May 11, 2014 in Opinion

Guest opinion: Teaching civics is crucial for our future

George Nethercutt

On April 29, Sen. Ben Cardin, D-Md., and Sen. Charles Grassley, R-Iowa, introduced Senate Resolution 427, a measure expressing the sense of the Senate on the importance of effective civic education programs in our nation’s schools. The resolution passed the next day.

Washington is trying, too. The state now requires one semester of civics to graduate high school, but more is necessary.

Intensive civic learning is largely absent from America’s schools. Sadly, national surveys that test Americans’ civic knowledge periodically show a nation ignorant about American history, government, economics and foreign policy.

That under-education has national consequences, including a general population ignorant of America’s history and important constitutional principles that underpin its founding, a population lacking exposure to our justice system, and citizens with little understanding of government in general. It’s uncertain whether national leaders possess the requisite knowledge they need to make national decisions. All bode poorly for the continuation of America as our Founders basically intended it.

When applying for United States citizenship, applicants must learn basic American history and pass an exam testing their civic knowledge. When new citizens are sworn in, they oftentimes emotionally express their feelings on achieving citizenship. They had to work for it – and earn it.

Too many natural-born American citizens did neither, nor must they undergo any rigors of maintaining their American citizenship. A while ago, a Newsweek cover story asked the question, “How Dumb Are We?” Pretty dumb, it seems. Newsweek gave the immigrant citizenship test (the kind applicants must pass in order to become citizens) to 1,000 American adults.

Thirty-eight percent flunked it. Too many Americans couldn’t identify why we annually celebrate July 4 (American Independence Day) or the length of a U.S. Senate term (six years). A recent YouTube video showed students from American University – located in our nation’s capital – were unable to name one U.S. senator, but could easily name the theme song from the movie “Frozen.” Another survey showed public officials scoring 5 percentage points worse than the average adult.

My nonprofit, independent Nethercutt Foundation conducted a national survey in 2012 to glean public attitudes about civic learning. The results showed that 74 percent want federal elected officials to be knowledgeable about U.S. history, government, economics and foreign policy; 85 percent want civic learning taught in American schools as a core curriculum course; and 67 percent believe that every American should be able to pass the immigrant citizenship test.

Harvard University recently published the results of its spring survey of millennial-age (18-29) undergraduates, finding that fewer are planning to vote in November’s elections and affirming their disappointment in government institutions and national leaders. A generation of uninspired young people is being raised in America without learning about their country.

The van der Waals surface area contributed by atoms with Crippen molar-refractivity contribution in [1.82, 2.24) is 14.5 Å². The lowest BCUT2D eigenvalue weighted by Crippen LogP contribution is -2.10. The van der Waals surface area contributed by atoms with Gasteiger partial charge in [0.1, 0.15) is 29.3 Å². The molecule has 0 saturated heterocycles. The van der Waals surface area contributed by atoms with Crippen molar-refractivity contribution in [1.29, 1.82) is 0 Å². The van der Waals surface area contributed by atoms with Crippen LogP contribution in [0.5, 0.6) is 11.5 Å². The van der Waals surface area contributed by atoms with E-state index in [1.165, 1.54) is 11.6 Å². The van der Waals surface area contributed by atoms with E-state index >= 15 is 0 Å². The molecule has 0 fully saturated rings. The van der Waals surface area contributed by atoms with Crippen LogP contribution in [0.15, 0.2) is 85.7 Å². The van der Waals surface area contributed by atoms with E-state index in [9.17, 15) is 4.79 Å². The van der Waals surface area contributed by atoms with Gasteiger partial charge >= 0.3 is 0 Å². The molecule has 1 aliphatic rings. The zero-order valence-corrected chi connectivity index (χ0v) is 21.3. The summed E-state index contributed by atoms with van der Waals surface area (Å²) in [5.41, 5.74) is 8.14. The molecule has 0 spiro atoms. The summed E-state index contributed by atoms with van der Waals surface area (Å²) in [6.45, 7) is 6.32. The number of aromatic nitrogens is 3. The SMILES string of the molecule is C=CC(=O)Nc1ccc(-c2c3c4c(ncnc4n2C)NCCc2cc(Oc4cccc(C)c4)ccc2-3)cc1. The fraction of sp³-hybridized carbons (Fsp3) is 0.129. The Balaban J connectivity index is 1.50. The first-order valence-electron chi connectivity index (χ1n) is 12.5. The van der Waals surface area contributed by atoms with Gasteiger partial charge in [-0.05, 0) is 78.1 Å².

It’s up to those of us who grew up with a civics education to encourage young people to know the American story, and to help them gain an appreciation for the importance of the fundamental concepts of justice and the judicial system, human rights, civil rights, the rule of law, free enterprise and democracy. Otherwise, they’ll drift uneducated and insensitive to the principles that have helped the United States progress over 238 years of living by the Constitution as our guiding law of the land.

S.R. 427 is a good first step in the national re-emphasis on civic learning for all Americans. And, it allows elected officials to demonstrate their commitment to the importance of civics education for all young people.

Perhaps attitudes about civics are changing where it’s most important – at the student level.

Idaho high school teacher Holly Kartchner recently took a student team to the national “We the People” competition in Washington, D.C., and they won! On April 26, 40 enthusiastic semifinalist students (out of 550) from Eastern Washington fourth-, eighth-, and 12th-grade classes competed for $14,000 in scholarships awarded by the Nethercutt Foundation. Forty schools and numerous teachers participated, encouraging their students to be good citizens; knowledgeable about America. The winning students will not only receive scholarship funds, they’ll travel separately with family and teachers to City Hall, Olympia and Washington, D.C., respectively, to meet leaders and government officials there to better understand all three levels of government: local, state and federal.

Engaging young people in civic learning is a basic obligation of all adults and current leaders. Helping students become better citizens is essential if they are to perpetuate the concepts and practices that have made America great.

George Nethercutt represented Eastern Washington in Congress from 1995 through 2004.

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